It is most common in areas like the throat, vagina, penis, urethra (the tube that runs down the penis) and the arse.
Gonorrhoea affects both men and women and is usually passed on through unprotected vaginal, oral or anal sex, rimming or sharing toys, but it can also be passed on from a parent to baby during birth. It can also move around the body; for example, if you scratch your genitals and then rub your eyes.
About 10% of men and 50% of women with gonorrhoea have no symptoms at all. Any symptoms that do occur should appear between one and fourteen days after infection. Gonorrhoea in the throat rarely shows symptoms in either men or women.
Boys need to look out for:
- White, yellow or green discharge from the vagina or tip of the penis, which can be quite strong smelling
- Pain when urinating
- Irritation or discharge from the bottom (if you have recieved anal sex)
- Inflammation of the testicles or prostate gland
Girls need to look out for:
- White, yellow or green discharge from the vagina, which can be quite strong smelling
- Pain when urinating
A urine sample may be taken, but usually swabs (like very small cotton buds) will be used to take samples from either the penis, vagina, bottom or throat.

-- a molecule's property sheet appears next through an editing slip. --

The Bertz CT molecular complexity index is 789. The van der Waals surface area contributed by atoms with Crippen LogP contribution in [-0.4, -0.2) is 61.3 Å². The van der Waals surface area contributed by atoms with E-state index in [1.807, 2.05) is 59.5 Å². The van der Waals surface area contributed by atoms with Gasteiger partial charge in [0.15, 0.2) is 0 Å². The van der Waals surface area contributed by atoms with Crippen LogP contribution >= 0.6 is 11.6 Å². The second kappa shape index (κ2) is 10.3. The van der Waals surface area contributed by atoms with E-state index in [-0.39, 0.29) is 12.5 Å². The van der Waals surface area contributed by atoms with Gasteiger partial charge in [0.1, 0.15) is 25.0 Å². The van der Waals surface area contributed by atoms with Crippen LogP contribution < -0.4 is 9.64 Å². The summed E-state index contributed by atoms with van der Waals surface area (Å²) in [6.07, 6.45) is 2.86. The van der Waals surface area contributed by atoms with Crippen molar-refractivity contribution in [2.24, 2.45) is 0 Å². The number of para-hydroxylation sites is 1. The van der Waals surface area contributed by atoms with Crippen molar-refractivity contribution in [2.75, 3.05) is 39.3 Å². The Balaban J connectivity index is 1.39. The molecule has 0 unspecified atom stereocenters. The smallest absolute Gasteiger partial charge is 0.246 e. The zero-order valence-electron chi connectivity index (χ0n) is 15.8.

Treatment is simple and effective and involves a single dose of antibiotics. This is followed by a second test a month later to make sure the infection has gone. If it hasn’t, another dose of antibiotics may be needed. It is important to avoid having sex until you get the ‘all clear’. Otherwise, as well as passing on the infection to people you have sex with, you’ll also keep on re-infecting yourself. It’s also important for your sexual partners to get checked too. If you’re a bit embarrassed about doing this or are finding it difficult to get in touch with your partners, the clinic where you get tested can help. They can contact people on your behalf and let them know without giving your name.
How to avoid it
Using condoms and dental dams for oral sex and rimming, and condoms with lots of water-based lubricant for anal and vaginal sex can help stop the infection from being passed on. To avoid re-infection, sexual partners should also be checked and treated if necessary.
You can find all this information in 'Sex education' - our guide to good sexual health for lesbian, gay and bisexual people.
A favourite of LGBT Foundation's team which has had several print incarnations. It is our most accessible sexual health resource and ideal for LGB people aged 14 upwards.